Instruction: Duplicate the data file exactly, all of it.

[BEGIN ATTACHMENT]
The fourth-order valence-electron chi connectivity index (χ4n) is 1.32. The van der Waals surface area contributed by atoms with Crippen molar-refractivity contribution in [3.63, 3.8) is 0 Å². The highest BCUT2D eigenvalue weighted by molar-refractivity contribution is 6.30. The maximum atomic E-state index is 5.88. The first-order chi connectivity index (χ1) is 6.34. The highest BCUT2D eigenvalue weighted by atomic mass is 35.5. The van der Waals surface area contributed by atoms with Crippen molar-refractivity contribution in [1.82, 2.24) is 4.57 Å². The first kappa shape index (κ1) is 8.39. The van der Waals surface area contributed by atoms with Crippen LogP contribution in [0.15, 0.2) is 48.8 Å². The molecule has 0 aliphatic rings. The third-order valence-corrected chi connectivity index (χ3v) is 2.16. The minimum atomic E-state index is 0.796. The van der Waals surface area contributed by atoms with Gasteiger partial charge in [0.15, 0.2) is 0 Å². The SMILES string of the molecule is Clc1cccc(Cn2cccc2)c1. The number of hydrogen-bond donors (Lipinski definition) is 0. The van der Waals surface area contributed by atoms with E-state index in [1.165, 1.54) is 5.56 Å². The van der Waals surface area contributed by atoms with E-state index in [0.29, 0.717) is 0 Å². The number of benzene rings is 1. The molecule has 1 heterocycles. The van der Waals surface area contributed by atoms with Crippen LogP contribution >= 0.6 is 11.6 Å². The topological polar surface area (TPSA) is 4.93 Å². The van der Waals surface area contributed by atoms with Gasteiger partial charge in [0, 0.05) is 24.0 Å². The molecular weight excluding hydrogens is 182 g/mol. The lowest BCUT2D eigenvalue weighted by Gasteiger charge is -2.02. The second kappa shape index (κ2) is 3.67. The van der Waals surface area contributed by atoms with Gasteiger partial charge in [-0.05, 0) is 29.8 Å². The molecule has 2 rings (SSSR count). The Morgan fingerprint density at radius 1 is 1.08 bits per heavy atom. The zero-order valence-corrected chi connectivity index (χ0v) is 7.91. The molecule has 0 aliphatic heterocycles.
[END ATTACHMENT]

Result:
The fourth-order valence-electron chi connectivity index (χ4n) is 1.32. The van der Waals surface area contributed by atoms with Crippen molar-refractivity contribution in [3.63, 3.8) is 0 Å². The highest BCUT2D eigenvalue weighted by molar-refractivity contribution is 6.30. The maximum atomic E-state index is 5.88. The first-order chi connectivity index (χ1) is 6.34. The highest BCUT2D eigenvalue weighted by atomic mass is 35.5. The van der Waals surface area contributed by atoms with Crippen molar-refractivity contribution in [1.82, 2.24) is 4.57 Å². The first kappa shape index (κ1) is 8.39. The van der Waals surface area contributed by atoms with Crippen LogP contribution in [0.15, 0.2) is 48.8 Å². The molecule has 0 aliphatic rings. The third-order valence-corrected chi connectivity index (χ3v) is 2.16. The minimum atomic E-state index is 0.796. The van der Waals surface area contributed by atoms with Gasteiger partial charge in [0.15, 0.2) is 0 Å². The SMILES string of the molecule is Clc1cccc(Cn2cccc2)c1. The number of hydrogen-bond donors (Lipinski definition) is 0. The van der Waals surface area contributed by atoms with E-state index in [1.165, 1.54) is 5.56 Å². The van der Waals surface area contributed by atoms with E-state index in [0.29, 0.717) is 0 Å². The number of benzene rings is 1. The molecule has 1 heterocycles. The van der Waals surface area contributed by atoms with Crippen LogP contribution >= 0.6 is 11.6 Å². The topological polar surface area (TPSA) is 4.93 Å². The van der Waals surface area contributed by atoms with Gasteiger partial charge in [0, 0.05) is 24.0 Å². The molecular weight excluding hydrogens is 182 g/mol. The lowest BCUT2D eigenvalue weighted by Gasteiger charge is -2.02. The second kappa shape index (κ2) is 3.67. The van der Waals surface area contributed by atoms with Gasteiger partial charge in [-0.05, 0) is 29.8 Å². The molecule has 2 rings (SSSR count). The Morgan fingerprint density at radius 1 is 1.08 bits per heavy atom. The zero-order valence-corrected chi connectivity index (χ0v) is 7.91. The molecule has 0 aliphatic heterocycles.